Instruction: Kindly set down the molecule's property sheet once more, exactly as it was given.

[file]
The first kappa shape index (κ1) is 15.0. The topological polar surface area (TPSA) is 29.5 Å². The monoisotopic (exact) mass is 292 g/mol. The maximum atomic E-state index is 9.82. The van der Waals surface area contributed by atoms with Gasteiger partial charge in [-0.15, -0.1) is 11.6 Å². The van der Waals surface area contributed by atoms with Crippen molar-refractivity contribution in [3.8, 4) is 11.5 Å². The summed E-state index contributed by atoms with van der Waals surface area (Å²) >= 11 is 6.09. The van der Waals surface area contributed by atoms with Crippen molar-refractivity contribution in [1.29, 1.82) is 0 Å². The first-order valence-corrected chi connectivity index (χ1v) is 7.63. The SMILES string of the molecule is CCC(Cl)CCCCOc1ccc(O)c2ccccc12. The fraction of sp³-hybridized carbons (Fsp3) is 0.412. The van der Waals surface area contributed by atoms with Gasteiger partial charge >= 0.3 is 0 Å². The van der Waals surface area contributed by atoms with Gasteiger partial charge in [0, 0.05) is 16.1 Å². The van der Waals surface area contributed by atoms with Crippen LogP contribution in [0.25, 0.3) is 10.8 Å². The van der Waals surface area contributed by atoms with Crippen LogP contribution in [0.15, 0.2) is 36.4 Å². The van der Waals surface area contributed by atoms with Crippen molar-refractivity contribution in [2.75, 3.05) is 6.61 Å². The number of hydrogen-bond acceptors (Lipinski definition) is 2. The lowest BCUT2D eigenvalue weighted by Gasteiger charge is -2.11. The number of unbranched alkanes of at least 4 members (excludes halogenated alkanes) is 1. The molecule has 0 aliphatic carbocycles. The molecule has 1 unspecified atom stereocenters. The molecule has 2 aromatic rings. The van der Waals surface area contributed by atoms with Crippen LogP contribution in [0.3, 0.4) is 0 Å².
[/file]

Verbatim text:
The first kappa shape index (κ1) is 15.0. The topological polar surface area (TPSA) is 29.5 Å². The monoisotopic (exact) mass is 292 g/mol. The maximum atomic E-state index is 9.82. The van der Waals surface area contributed by atoms with Gasteiger partial charge in [-0.15, -0.1) is 11.6 Å². The van der Waals surface area contributed by atoms with Crippen molar-refractivity contribution in [3.8, 4) is 11.5 Å². The summed E-state index contributed by atoms with van der Waals surface area (Å²) >= 11 is 6.09. The van der Waals surface area contributed by atoms with Crippen molar-refractivity contribution in [1.29, 1.82) is 0 Å². The first-order valence-corrected chi connectivity index (χ1v) is 7.63. The SMILES string of the molecule is CCC(Cl)CCCCOc1ccc(O)c2ccccc12. The fraction of sp³-hybridized carbons (Fsp3) is 0.412. The van der Waals surface area contributed by atoms with Gasteiger partial charge >= 0.3 is 0 Å². The van der Waals surface area contributed by atoms with Gasteiger partial charge in [0, 0.05) is 16.1 Å². The van der Waals surface area contributed by atoms with Crippen LogP contribution in [0.25, 0.3) is 10.8 Å². The van der Waals surface area contributed by atoms with Crippen LogP contribution in [0.15, 0.2) is 36.4 Å². The van der Waals surface area contributed by atoms with Crippen molar-refractivity contribution in [2.75, 3.05) is 6.61 Å². The number of hydrogen-bond acceptors (Lipinski definition) is 2. The lowest BCUT2D eigenvalue weighted by Gasteiger charge is -2.11. The number of unbranched alkanes of at least 4 members (excludes halogenated alkanes) is 1. The molecule has 0 aliphatic carbocycles. The molecule has 1 unspecified atom stereocenters. The molecule has 2 aromatic rings. The van der Waals surface area contributed by atoms with Crippen LogP contribution in [0.3, 0.4) is 0 Å².